Can an embassy of ambassadors save Iraq?

STRINGER/AFP As CSIS analyst Anthony Cordesman notes in his assessment of current conditions in Iraq, “the US also now has a country team in Iraq that is far more capable than in the past.” And it’s not just “the new Jesus,” a.k.a. Gen. David Petraeus, that we’re talking about here. Ambassador Ryan Crocker, for instance, ...

600091_070808_crocker_05.jpg
600091_070808_crocker_05.jpg

STRINGER/AFP

As CSIS analyst Anthony Cordesman notes in his assessment of current conditions in Iraq, "the US also now has a country team in Iraq that is far more capable than in the past."

And it's not just "the new Jesus," a.k.a. Gen. David Petraeus, that we're talking about here. Ambassador Ryan Crocker, for instance, may look goofy, but he's probably the most skilled diplomat the United States has had in Iraq thus far. Just look at the A-team he was able to assemble after complaining to Secretary of State Condi Rice about the staffing:

STRINGER/AFP

As CSIS analyst Anthony Cordesman notes in his assessment of current conditions in Iraq, “the US also now has a country team in Iraq that is far more capable than in the past.”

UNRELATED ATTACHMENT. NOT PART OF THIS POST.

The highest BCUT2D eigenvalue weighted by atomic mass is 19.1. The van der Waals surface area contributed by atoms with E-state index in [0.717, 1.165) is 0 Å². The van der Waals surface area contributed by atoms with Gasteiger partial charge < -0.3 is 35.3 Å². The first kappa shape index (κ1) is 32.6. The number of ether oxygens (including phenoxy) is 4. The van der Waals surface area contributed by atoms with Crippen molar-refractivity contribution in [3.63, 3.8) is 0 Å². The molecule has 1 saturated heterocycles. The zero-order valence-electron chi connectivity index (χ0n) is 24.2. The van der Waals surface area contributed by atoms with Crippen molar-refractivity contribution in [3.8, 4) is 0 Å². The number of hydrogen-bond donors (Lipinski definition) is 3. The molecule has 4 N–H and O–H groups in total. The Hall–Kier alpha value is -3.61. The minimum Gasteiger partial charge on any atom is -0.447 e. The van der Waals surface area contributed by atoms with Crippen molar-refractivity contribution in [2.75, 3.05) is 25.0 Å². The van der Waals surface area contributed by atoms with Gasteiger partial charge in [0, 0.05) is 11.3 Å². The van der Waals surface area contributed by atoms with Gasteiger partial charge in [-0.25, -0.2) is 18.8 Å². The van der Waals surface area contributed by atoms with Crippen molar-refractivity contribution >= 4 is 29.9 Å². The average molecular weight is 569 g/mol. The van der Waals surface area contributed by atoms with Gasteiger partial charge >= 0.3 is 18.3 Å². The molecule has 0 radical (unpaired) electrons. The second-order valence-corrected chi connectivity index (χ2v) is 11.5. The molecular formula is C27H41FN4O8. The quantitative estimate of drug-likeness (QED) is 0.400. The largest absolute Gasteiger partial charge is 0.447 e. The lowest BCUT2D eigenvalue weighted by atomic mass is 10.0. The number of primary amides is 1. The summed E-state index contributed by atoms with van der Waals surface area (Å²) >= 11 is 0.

And it’s not just “the new Jesus,” a.k.a. Gen. David Petraeus, that we’re talking about here. Ambassador Ryan Crocker, for instance, may look goofy, but he’s probably the most skilled diplomat the United States has had in Iraq thus far. Just look at the A-team he was able to assemble after complaining to Secretary of State Condi Rice about the staffing:

The former ambassador to Greece is in charge of the embassy’s economic affairs office; the former ambassador to Albania runs the political affairs office; the former ambassador to Bangladesh is Crocker’s deputy; and the former ambassador to Uzbekistan is coordinating U.S. efforts in Iraq’s provinces.

Cordesman’s not ready to declare that all is gumdrops and lollypops in Iraq, however. He makes a point of distancing himself from the upbeat assessment of Brookings’ Michael O’Hanlon and Kenneth Pollack, even though the three men went on the same trip to Iraq. Cordesman’s bottom line?

It is just possible that “strategic patience” can work over time. What are the odds of such success? No one can honestly say, but they may well become higher than the 50-50 level if Iraq’s political leaders do move forward by early 2008, if the Sunnis are co-opted by the government and brought into the Iraqi Security Forces, and if the US does not rush out for domestic political purposes. 

That’s a lot of ifs.

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